Has anybody done any work on making a classification of low-complexity tangles, analogous to the work for knots and links? I expect most of the small ones to be rational, and those that aren't rational to be decomposable in the way the square knot is decomposable. But there are more, and I'd like to see a list of the small ones; in particular, the non-mathematician usage of "knot" is often referring to something that could be formalized like this.

  • $\begingroup$ I can't find the sources at the moment, but people have made tables of spatial graphs with low crossing number. These correspond, in some sense, to tangles in that the exterior of an edge of the graph is a tangle. $\endgroup$ – Scott Taylor Aug 19 '14 at 15:37
  • $\begingroup$ Scott, I'd be interested in these tables if you can find them. $\endgroup$ – Dylan Thurston Aug 19 '14 at 15:49

As Sam Nead points out, there is a relationship between spatial graphs and tangles obtained by drilling out one edge of a spatial graph having two vertices or drilling out the vertex of a spatial graph having a single vertex. There have been a few people working on building tables of spatial graphs. Here are a few references:

Moriuchi "An enumeration of theta curves with up to 7 crossings" (MR2507922)
Ishii, et al "A table of genus 2 handlebody knots up to 6 crossings" (MR2890461)
Lee and Lee "Inequivalent handlebody-knots with homeomorphic complements"(MR2928904)

A handlebody knot is the regular neighborhood of a spatial graph and equivalence of handlebody knots corresponds to neighborhood equivalence of spatial graphs.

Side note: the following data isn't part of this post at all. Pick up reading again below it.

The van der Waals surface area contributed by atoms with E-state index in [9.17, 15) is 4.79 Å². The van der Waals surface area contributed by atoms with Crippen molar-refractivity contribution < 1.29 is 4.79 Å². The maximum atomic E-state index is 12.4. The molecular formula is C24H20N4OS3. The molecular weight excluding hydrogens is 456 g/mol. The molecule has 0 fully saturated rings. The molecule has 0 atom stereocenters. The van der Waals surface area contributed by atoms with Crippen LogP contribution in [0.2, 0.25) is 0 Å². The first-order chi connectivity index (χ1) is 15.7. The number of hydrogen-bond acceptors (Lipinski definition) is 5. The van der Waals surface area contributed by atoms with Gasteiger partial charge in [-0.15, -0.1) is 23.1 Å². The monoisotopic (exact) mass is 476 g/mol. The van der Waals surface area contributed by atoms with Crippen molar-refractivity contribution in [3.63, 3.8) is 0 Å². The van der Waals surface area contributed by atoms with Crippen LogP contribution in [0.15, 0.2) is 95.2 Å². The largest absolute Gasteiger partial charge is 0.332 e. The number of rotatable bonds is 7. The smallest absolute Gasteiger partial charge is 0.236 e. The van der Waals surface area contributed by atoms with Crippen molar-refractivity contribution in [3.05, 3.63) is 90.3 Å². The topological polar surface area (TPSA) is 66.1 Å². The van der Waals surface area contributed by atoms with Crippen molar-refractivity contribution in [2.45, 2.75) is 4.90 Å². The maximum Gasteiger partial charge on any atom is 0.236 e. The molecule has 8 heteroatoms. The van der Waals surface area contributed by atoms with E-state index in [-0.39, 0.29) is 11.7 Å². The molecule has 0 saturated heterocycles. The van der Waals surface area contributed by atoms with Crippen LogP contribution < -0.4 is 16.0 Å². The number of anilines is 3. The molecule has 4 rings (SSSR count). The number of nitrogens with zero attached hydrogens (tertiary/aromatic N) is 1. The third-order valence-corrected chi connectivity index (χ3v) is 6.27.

• $\begingroup$ Thanks! More directly relevant is a masters thesis by Yamano mentioned in the Moriuchi paper. That thesis is in Japanese, but Google finds this paper: $\endgroup$ – Dylan Thurston Aug 20 '14 at 1:49
  • $\begingroup$ Kanenobu, Saito, Satoh, "Tangles with up to Seven Crossings", Interdisciplinary Information Sciences, Vol. 9, No. 1, 127-140. That is a bizarre place to publish, and MR hasn't indexed it. But it's also really not going very far; their table only has 23 connected tangles. They claim Yamano has done up to 9 crossings. $\endgroup$ – Dylan Thurston Aug 20 '14 at 1:59
  • $\begingroup$ They have a somewhat odd notion of equivalence. For instance, the sheet bend is $6_4$ in their table, and won't look familiar to anyone used to knots. $\endgroup$ – Dylan Thurston Aug 20 '14 at 2:00

Nice question! I don't know of such a census. Probably the first course of action is to email Damien Heard, the author of the program "Orb". Here is the page for Orb.


The documentation, a 13 page pdf file in the source code archive, is very helpful. Basically, you want to draw a theta-graph, drill one of the edges, and label each of the other edges with a "2". These graphs are in one-to-one correspondence with tangles (well, up to a Dehn twist about the equator of the tangle).

Orb can find canonical triangulations for these and can, it appears, use them to check for isometries. This, in addition to its ability to compute volumes and length spectra, means it can deal with the filtering side of census building. Orb can also compute two-fold branched covers, which will be handy.

I guess some version of DT codes will deal with the generation side of census building.

Needless to say, this sounds like a non-trivial amount of work...

Postscript: I'd be very interested to see how the two-fold branched covers of tangles arrange themselves in the SnapPea cusped census. Is there a way to directly "see" which elements of the cusped census have tangle quotients?

  • $\begingroup$ Thanks, Sam! It looks like a nice program. As you say, it's only part of what I'm looking for. $\endgroup$ – Dylan Thurston Aug 19 '14 at 15:50

Have you seen the paper "Matrix Integrals and the Generation and Counting of Virtual Tangles and Links"?

  • P. Zinn-Justin and J.-B. Zuber, Matrix Integrals and the Generation and Counting of Virtual Tangles and Links, Journal of Knot Theory and Its Ramifications, 13:03, May 2004. arXiv

Associated with that paper there is also a database on Zinn-Justin's website, which includes diagrams and information about prime virtual alternating links (resp. tangles) with up to 8 (resp. 6) crossings.


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